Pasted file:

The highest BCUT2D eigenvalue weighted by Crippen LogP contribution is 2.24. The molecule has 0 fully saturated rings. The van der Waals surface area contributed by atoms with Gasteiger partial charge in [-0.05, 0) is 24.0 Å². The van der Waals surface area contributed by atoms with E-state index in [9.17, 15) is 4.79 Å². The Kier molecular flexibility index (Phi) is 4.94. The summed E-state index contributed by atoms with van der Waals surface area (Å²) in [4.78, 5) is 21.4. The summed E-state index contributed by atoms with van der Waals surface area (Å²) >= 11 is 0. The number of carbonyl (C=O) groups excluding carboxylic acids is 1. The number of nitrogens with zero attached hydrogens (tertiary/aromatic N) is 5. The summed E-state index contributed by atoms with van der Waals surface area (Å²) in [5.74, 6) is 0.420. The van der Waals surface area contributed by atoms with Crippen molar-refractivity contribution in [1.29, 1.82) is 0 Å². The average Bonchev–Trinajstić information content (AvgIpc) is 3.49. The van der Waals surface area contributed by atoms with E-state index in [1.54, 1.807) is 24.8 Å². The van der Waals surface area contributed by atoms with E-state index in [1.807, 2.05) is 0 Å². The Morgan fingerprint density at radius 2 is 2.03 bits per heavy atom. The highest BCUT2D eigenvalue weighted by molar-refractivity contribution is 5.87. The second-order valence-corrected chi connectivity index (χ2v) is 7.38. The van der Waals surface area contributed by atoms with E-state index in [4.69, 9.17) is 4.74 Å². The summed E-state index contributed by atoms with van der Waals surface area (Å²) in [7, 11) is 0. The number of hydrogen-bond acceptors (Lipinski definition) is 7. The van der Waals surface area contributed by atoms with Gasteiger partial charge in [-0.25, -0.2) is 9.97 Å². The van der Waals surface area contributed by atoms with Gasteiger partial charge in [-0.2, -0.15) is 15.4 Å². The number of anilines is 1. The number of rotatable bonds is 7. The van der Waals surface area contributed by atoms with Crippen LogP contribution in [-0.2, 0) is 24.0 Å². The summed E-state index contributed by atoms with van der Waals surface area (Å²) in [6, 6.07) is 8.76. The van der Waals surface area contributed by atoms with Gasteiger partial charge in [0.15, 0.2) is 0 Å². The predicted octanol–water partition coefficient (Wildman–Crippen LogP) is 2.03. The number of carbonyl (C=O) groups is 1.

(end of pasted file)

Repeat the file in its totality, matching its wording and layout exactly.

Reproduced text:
The highest BCUT2D eigenvalue weighted by Crippen LogP contribution is 2.24. The molecule has 0 fully saturated rings. The van der Waals surface area contributed by atoms with Gasteiger partial charge in [-0.05, 0) is 24.0 Å². The van der Waals surface area contributed by atoms with E-state index in [9.17, 15) is 4.79 Å². The Kier molecular flexibility index (Phi) is 4.94. The summed E-state index contributed by atoms with van der Waals surface area (Å²) in [4.78, 5) is 21.4. The summed E-state index contributed by atoms with van der Waals surface area (Å²) >= 11 is 0. The number of carbonyl (C=O) groups excluding carboxylic acids is 1. The number of nitrogens with zero attached hydrogens (tertiary/aromatic N) is 5. The summed E-state index contributed by atoms with van der Waals surface area (Å²) in [5.74, 6) is 0.420. The van der Waals surface area contributed by atoms with Crippen molar-refractivity contribution in [1.29, 1.82) is 0 Å². The average Bonchev–Trinajstić information content (AvgIpc) is 3.49. The van der Waals surface area contributed by atoms with E-state index in [1.54, 1.807) is 24.8 Å². The van der Waals surface area contributed by atoms with E-state index in [1.807, 2.05) is 0 Å². The Morgan fingerprint density at radius 2 is 2.03 bits per heavy atom. The highest BCUT2D eigenvalue weighted by molar-refractivity contribution is 5.87. The second-order valence-corrected chi connectivity index (χ2v) is 7.38. The van der Waals surface area contributed by atoms with E-state index in [4.69, 9.17) is 4.74 Å². The summed E-state index contributed by atoms with van der Waals surface area (Å²) in [7, 11) is 0. The number of hydrogen-bond acceptors (Lipinski definition) is 7. The van der Waals surface area contributed by atoms with Gasteiger partial charge in [-0.25, -0.2) is 9.97 Å². The van der Waals surface area contributed by atoms with Gasteiger partial charge in [-0.2, -0.15) is 15.4 Å². The number of anilines is 1. The number of rotatable bonds is 7. The van der Waals surface area contributed by atoms with Crippen LogP contribution in [-0.2, 0) is 24.0 Å². The summed E-state index contributed by atoms with van der Waals surface area (Å²) in [6, 6.07) is 8.76. The van der Waals surface area contributed by atoms with Gasteiger partial charge in [0.15, 0.2) is 0 Å². The predicted octanol–water partition coefficient (Wildman–Crippen LogP) is 2.03. The number of carbonyl (C=O) groups is 1.